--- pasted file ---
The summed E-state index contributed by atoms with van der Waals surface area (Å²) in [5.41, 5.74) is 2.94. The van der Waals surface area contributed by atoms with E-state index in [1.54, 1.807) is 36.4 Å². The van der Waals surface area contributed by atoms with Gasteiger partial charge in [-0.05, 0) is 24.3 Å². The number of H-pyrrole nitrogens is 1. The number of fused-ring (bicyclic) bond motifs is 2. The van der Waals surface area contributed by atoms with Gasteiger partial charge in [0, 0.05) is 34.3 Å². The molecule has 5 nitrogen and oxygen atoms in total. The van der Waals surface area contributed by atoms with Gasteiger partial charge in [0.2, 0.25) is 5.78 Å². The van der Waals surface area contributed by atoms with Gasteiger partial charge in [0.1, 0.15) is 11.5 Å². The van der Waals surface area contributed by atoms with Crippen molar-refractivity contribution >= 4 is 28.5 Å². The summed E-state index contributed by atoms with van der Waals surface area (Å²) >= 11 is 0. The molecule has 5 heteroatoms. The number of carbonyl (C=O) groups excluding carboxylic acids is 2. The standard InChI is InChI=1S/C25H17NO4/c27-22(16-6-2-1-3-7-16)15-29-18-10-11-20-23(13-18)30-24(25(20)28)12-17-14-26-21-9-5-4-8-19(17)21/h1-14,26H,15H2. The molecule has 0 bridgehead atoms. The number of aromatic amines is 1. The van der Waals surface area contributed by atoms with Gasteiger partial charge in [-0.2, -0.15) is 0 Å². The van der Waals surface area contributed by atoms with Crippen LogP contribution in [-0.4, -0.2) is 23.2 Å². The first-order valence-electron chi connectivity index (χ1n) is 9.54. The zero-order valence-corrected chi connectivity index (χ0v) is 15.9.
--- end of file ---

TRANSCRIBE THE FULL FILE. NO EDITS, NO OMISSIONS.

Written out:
The summed E-state index contributed by atoms with van der Waals surface area (Å²) in [5.41, 5.74) is 2.94. The van der Waals surface area contributed by atoms with E-state index in [1.54, 1.807) is 36.4 Å². The van der Waals surface area contributed by atoms with Gasteiger partial charge in [-0.05, 0) is 24.3 Å². The number of H-pyrrole nitrogens is 1. The number of fused-ring (bicyclic) bond motifs is 2. The van der Waals surface area contributed by atoms with Gasteiger partial charge in [0, 0.05) is 34.3 Å². The molecule has 5 nitrogen and oxygen atoms in total. The van der Waals surface area contributed by atoms with Gasteiger partial charge in [0.2, 0.25) is 5.78 Å². The van der Waals surface area contributed by atoms with Gasteiger partial charge in [0.1, 0.15) is 11.5 Å². The van der Waals surface area contributed by atoms with Crippen molar-refractivity contribution >= 4 is 28.5 Å². The summed E-state index contributed by atoms with van der Waals surface area (Å²) >= 11 is 0. The molecule has 5 heteroatoms. The number of carbonyl (C=O) groups excluding carboxylic acids is 2. The standard InChI is InChI=1S/C25H17NO4/c27-22(16-6-2-1-3-7-16)15-29-18-10-11-20-23(13-18)30-24(25(20)28)12-17-14-26-21-9-5-4-8-19(17)21/h1-14,26H,15H2. The molecule has 0 bridgehead atoms. The number of aromatic amines is 1. The van der Waals surface area contributed by atoms with Gasteiger partial charge in [-0.2, -0.15) is 0 Å². The van der Waals surface area contributed by atoms with Crippen LogP contribution in [-0.4, -0.2) is 23.2 Å². The first-order valence-electron chi connectivity index (χ1n) is 9.54. The zero-order valence-corrected chi connectivity index (χ0v) is 15.9.